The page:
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Posted by CareerBuilder UK on 25 June 2015 in Studies, Candidate Attraction, Candidate Experience | No Comment


Today’s jobseekers are more savvy and sophisticated than ever before. CareerBuilder’s 2015 UK Candidate Behaviour Study gives a behind-the-scenes look into the differences between what candidates expect from potential employers during the job application process and what employers actually deliver.

The technology and resources at their fingertips allow them to practice due diligence before applying for jobs. An improving economy has given them extra freedom to be more selective about which companies they pursue and have higher expectations when it comes to how they’re treated during a search. If companies want to woo these modern jobseekers, they must have a more candidate-centric approach to hiring. Yet, many hiring managers are expected to do more with less resources, which can often (unintentionally) lead to a less-than-ideal candidate experience.

So, how do employers give candidates what they want? It starts by gaining a better understanding of their behaviours and expectations throughout the hiring process. A new CareerBuilder.co.uk survey gives a behind-the-scenes look into the differences between what candidates expect from potential employers during the job application process and what employers actually deliver.

Based on our UK Jobseeker Survey, here are 5 key considerations in building a talent acquisition strategy that provides a better candidate experience.

Expand your online presence

Jobseekers are doing their research: Candidates consult up to 13 resources throughout their job search. These include job boards, social networking sites, search engines and online referrals. If you want to get in front of more candidates – both active and passive – you need to expand your search strategy, track where your candidates are coming from, and provide clear and engaging content that compels them to connect with your company. If you don’t, you might miss out on the next great employee.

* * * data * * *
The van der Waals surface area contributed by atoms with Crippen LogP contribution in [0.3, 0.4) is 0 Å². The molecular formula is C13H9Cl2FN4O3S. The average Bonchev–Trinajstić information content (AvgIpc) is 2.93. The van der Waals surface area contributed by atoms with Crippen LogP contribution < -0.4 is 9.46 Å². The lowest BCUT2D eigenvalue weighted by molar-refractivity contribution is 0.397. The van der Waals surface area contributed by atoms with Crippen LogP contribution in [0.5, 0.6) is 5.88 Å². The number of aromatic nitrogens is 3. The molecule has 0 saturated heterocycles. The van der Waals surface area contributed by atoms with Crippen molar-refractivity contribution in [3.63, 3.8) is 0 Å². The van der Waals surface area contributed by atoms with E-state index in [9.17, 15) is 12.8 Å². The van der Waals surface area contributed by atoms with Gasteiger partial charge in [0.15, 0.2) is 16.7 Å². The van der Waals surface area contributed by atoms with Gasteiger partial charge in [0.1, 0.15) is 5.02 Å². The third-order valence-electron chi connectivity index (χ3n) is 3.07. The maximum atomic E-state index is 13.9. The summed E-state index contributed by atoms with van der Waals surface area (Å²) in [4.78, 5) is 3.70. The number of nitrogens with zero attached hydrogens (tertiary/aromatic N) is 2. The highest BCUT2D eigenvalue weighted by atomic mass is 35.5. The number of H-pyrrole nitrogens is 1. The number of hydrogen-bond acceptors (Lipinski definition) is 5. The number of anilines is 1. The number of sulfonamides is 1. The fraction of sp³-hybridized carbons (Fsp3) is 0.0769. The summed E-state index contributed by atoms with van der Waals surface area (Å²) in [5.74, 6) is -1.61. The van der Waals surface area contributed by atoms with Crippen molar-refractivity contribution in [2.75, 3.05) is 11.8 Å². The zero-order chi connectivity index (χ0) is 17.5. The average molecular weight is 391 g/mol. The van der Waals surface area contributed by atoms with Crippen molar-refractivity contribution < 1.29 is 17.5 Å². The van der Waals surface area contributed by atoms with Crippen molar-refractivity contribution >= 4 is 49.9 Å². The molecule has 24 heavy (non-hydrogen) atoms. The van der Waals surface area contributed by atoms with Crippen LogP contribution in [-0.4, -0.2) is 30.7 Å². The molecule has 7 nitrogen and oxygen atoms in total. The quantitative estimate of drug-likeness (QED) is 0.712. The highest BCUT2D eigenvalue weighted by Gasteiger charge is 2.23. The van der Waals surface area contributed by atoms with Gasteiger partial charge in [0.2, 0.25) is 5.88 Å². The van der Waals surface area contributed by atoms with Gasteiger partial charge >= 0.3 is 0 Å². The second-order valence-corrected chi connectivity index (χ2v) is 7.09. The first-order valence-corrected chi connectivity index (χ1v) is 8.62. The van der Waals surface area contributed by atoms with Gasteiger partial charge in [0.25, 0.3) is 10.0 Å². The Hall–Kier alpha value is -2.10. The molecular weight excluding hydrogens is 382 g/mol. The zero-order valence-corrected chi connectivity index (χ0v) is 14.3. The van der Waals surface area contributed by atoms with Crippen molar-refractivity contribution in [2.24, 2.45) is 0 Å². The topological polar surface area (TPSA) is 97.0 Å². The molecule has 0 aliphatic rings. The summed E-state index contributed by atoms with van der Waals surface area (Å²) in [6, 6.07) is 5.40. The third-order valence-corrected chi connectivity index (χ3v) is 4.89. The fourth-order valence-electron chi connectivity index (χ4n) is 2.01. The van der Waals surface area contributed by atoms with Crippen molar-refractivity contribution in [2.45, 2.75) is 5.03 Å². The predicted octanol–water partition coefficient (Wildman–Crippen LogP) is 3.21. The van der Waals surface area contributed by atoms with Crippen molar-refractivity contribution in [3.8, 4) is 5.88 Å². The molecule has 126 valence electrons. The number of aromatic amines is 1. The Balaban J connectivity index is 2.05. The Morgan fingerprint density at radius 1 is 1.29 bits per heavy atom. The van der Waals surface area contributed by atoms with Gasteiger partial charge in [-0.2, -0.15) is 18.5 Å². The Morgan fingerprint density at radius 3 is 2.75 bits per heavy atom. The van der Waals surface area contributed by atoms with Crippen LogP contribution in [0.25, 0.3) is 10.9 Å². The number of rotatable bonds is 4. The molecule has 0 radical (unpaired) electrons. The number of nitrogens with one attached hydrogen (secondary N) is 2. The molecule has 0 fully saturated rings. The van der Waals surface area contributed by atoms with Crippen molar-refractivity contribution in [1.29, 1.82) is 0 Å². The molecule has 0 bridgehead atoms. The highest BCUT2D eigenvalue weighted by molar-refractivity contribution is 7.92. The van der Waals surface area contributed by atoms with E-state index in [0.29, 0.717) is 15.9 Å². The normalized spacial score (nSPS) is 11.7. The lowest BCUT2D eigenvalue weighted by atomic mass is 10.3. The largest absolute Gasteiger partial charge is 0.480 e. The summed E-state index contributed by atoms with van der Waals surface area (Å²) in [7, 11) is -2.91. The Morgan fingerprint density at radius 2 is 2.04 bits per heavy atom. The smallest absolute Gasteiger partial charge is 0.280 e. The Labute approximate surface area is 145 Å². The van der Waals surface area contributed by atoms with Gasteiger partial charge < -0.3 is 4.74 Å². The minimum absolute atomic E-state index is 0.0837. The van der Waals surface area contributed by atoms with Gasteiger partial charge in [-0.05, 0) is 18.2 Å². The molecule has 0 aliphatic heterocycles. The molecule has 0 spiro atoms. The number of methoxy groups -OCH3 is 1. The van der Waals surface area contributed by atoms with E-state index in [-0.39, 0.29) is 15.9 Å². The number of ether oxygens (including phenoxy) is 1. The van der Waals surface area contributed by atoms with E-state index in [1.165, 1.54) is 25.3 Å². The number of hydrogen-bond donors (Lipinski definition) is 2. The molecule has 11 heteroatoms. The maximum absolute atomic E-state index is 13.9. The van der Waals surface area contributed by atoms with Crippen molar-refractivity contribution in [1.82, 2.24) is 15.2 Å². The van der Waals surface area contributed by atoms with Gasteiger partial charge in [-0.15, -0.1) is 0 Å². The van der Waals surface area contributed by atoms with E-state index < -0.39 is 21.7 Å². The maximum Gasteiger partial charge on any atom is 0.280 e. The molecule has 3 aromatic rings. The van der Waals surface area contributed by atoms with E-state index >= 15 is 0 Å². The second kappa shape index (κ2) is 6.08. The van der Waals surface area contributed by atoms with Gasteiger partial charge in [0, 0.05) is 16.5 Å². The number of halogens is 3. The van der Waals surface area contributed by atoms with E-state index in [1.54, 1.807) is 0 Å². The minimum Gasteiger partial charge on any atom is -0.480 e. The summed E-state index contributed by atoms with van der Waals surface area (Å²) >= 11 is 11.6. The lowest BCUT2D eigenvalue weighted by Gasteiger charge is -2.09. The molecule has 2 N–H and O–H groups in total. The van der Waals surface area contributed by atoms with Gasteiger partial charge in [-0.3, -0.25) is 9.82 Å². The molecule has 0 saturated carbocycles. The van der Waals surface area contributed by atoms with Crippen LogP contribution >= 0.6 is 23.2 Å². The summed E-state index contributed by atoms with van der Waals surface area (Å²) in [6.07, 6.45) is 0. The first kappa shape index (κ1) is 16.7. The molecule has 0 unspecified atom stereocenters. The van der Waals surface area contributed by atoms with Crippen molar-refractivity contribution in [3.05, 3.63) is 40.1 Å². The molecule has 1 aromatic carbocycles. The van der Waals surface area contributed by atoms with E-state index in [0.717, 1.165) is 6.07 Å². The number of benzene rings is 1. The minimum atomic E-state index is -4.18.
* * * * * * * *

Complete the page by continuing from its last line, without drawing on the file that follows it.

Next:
Put your application process to the test

While technology has done much to make the hiring process more efficient, it has also created problems. Forty-four per cent of candidates feel the application process has become more difficult in the last five years. Of those, 44 per cent complain the process is too automated and lacks personalization, and 44 per cent say the process has many more steps than it used to have.

If your application process is too complex, or it doesn’t adapt to the screen from which the applicant is viewing it, you can cause discouraged candidates to give up before they submit. Try putting yourself in jobseekers’ shoes and fill out the application yourself. You’ll get a better sense of their frustrations and be more equipped to address them.

Step up your communication efforts

When it comes to communication, candidates have high expectations. Thirty-two per cent of candidates expect to be updated throughout the application process, and 42 per cent expect to be notified if they weren’t chosen after they were interviewed. Yet even after making it to the interview round, they are often left in the dark. Sixty per cent of candidates who interviewed with companies said they were never given an explanation for why they didn’t get the job.

While it may not be realistic to personally respond to every applicant, any consistent communication – even if automated – can go a long way. And don’t be afraid to share bad news with candidates post-interview; they’ll appreciate your candour and will be more open to hearing from your company should another, better-suited opportunity come along

Give every candidate the same level of respect

Not only can a negative hiring experience impact your talent pipeline, it can hurt your bottom line. According to the study, 60 per cent of jobseekers are less likely to buy from a company to which they’ve applied if they don’t get a response to their application; 66 per cent are less likely if they have a bad experience in the interview; 66 per cent are less likely if they didn’t hear back after an interview. Even if a candidate may not be the right fit right now, there’s a chance they could be down the line. So treat all candidates with the same respect and try to be as communicative as possible, whether it’s good news or bad. You’ll build a strong network of future talent, while strengthening your company’s brand.


Interested in learning more about the CareerBuilder Candidate Behaviour Study 2015?

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